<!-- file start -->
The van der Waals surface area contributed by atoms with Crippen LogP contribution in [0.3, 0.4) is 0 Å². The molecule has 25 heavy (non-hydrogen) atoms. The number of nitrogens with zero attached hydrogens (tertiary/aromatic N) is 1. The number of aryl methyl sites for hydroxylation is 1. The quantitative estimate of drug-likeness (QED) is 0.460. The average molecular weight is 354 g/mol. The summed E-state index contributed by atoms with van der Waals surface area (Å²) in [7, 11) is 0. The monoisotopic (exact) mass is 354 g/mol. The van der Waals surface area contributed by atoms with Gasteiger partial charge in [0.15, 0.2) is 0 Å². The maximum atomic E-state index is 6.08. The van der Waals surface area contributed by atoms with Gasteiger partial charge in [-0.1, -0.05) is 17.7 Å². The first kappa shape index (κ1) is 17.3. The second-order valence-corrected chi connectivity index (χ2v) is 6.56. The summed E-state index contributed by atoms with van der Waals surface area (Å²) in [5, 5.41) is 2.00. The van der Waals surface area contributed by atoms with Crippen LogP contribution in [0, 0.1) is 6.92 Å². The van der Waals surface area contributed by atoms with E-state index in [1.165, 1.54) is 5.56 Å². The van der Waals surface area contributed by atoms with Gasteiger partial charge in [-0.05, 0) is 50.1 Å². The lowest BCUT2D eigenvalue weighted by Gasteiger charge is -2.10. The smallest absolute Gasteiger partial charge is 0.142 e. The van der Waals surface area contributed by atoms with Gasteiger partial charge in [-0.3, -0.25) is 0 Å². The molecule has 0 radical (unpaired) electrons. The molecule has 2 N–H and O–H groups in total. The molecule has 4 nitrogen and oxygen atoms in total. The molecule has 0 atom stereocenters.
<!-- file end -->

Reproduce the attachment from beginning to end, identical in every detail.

The van der Waals surface area contributed by atoms with Crippen LogP contribution in [0.3, 0.4) is 0 Å². The molecule has 25 heavy (non-hydrogen) atoms. The number of nitrogens with zero attached hydrogens (tertiary/aromatic N) is 1. The number of aryl methyl sites for hydroxylation is 1. The quantitative estimate of drug-likeness (QED) is 0.460. The average molecular weight is 354 g/mol. The summed E-state index contributed by atoms with van der Waals surface area (Å²) in [7, 11) is 0. The monoisotopic (exact) mass is 354 g/mol. The van der Waals surface area contributed by atoms with Gasteiger partial charge in [0.15, 0.2) is 0 Å². The maximum atomic E-state index is 6.08. The van der Waals surface area contributed by atoms with Gasteiger partial charge in [-0.1, -0.05) is 17.7 Å². The first kappa shape index (κ1) is 17.3. The second-order valence-corrected chi connectivity index (χ2v) is 6.56. The summed E-state index contributed by atoms with van der Waals surface area (Å²) in [5, 5.41) is 2.00. The van der Waals surface area contributed by atoms with Crippen LogP contribution in [0, 0.1) is 6.92 Å². The van der Waals surface area contributed by atoms with E-state index in [1.165, 1.54) is 5.56 Å². The van der Waals surface area contributed by atoms with Gasteiger partial charge in [-0.05, 0) is 50.1 Å². The lowest BCUT2D eigenvalue weighted by Gasteiger charge is -2.10. The smallest absolute Gasteiger partial charge is 0.142 e. The van der Waals surface area contributed by atoms with Gasteiger partial charge in [-0.3, -0.25) is 0 Å². The molecule has 0 radical (unpaired) electrons. The molecule has 2 N–H and O–H groups in total. The molecule has 4 nitrogen and oxygen atoms in total. The molecule has 0 atom stereocenters.